Respiratory syncytial virus, or RSV, is a common cause of respiratory infection, especially in young children. In fact, almost all children get RSV at least once before they are two years old. Dr. Alvarado, can you tell us more about RSV?
Absolutely, Dr. Connolly. For most healthy children, RSV causes nothing worse than a cold-like illness. In some children, however, RSV can cause more serious symptoms and complications, such as pneumonia or bronchiolitis. Infants born prematurely, children younger than six months, and children with heart or lung disease are at higher risk for these complications.
Children can get RSV in the late fall through early spring months. The best way to prevent an RSV infection is to keep your children away from other children who have RSV. This is especially true for babies under three months old. However, this can be difficult for children who are in school or daycare.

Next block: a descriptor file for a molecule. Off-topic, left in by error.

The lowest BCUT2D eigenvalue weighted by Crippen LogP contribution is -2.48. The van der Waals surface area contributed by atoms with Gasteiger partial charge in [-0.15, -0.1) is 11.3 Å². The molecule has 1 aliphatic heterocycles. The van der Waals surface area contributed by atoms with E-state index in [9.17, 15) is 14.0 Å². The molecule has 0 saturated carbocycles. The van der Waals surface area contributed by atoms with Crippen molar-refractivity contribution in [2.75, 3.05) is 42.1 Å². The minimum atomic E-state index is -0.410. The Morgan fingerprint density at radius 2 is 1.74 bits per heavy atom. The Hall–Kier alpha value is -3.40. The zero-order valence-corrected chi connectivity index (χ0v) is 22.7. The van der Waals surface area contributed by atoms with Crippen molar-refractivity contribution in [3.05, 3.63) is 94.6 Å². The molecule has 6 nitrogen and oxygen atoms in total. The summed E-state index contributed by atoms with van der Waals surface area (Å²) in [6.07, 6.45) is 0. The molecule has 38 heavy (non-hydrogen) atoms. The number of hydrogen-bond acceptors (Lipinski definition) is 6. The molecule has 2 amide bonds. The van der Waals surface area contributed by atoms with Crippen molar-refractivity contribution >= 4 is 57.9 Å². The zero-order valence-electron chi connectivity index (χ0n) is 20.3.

When your child is old enough, teach them to cover their mouth and nose with a tissue when they cough or sneeze, and to put the tissue in the trash right away. They should also be encouraged to wash their hands with soap and water, or use instant hand sanitizers when soap and water aren't readily available.
You can also help keep your child safe from viruses by disinfecting or wiping down commonly touched surfaces, such as sink handles, doorknobs, railings, refrigerator and microwave doors, toys, remote controls, and electronic devices.